Federal Reserve Vice Chair Janet L. Yellen watches before being introduced on stage at the Town Hall Los Angeles forum in Los Angeles March 23, 2010.
A weaker-than-expected July jobs report in the U.S. on Friday did a little to temper consensus expectations that the Federal Reserve will begin to taper back the pace of monthly bond purchases it makes as soon as the September FOMC meeting.
Strength in prior job reports this year has been the cause for big sell-offs in the bond market as traders price in increased chances of tapering, but Friday, the market had the opposite reaction, piling into bonds and sending yields lower.
Now, Morgan Stanley chief U.S. economist and former FOMC secretary Vincent Reinhart says the Fed's decision over whether or not to begin tapering in September comes down to one more datapoint: the August jobs report, due out in a month.
"The net consequence of the neither hot-nor-cold report is that the Fed really will be data dependent in its decision on tapering at its September meeting," writes Reinhart in a note. "If the August jobs report is weaker than the print on Friday, then it would be difficult to justify dialing back policy accommodation. A report around these July payroll gains or stronger, the Fed can assert that there has been enough sustained improvement to justify scaling back the pace of its purchases."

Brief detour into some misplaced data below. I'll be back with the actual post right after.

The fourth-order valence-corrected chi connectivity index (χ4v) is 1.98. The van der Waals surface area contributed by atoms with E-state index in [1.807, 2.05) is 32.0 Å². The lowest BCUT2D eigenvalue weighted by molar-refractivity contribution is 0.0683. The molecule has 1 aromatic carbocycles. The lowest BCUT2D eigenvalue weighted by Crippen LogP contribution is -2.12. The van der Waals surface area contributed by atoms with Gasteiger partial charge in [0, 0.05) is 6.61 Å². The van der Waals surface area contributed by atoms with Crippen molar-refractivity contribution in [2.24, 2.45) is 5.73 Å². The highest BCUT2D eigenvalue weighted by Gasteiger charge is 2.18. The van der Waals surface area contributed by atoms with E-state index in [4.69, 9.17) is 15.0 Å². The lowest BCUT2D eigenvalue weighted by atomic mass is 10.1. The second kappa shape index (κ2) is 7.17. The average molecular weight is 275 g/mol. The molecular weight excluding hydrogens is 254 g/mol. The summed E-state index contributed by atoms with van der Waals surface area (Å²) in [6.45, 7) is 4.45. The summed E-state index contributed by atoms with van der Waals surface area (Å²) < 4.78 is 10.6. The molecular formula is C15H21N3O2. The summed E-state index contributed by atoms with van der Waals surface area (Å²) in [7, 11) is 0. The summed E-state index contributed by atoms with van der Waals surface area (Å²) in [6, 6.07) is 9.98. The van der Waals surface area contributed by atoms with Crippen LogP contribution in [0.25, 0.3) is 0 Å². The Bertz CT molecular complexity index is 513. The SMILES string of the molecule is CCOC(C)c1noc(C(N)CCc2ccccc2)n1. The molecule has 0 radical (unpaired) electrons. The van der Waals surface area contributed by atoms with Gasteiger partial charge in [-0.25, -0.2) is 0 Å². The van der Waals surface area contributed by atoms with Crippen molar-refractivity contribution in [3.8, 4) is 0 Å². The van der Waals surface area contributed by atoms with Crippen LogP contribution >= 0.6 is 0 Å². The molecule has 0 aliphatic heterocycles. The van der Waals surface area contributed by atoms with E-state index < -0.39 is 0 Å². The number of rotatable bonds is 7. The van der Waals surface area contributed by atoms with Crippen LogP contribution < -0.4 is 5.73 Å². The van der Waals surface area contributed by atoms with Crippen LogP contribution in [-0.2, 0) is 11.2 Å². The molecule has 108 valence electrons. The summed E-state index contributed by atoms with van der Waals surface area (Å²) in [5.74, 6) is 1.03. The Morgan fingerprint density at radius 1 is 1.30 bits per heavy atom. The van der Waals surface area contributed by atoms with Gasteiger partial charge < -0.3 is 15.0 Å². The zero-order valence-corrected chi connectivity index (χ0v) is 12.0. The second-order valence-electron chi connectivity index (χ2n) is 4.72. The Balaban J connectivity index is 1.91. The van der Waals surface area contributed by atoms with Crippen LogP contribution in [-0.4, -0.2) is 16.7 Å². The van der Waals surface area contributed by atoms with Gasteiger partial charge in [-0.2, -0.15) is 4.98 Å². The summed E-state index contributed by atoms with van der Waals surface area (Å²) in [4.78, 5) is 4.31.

Reinhart believes the August report will be better than the July report, which means according to his assertion, the FOMC will be set to announce a tapering of quantitative easing at the September meeting.
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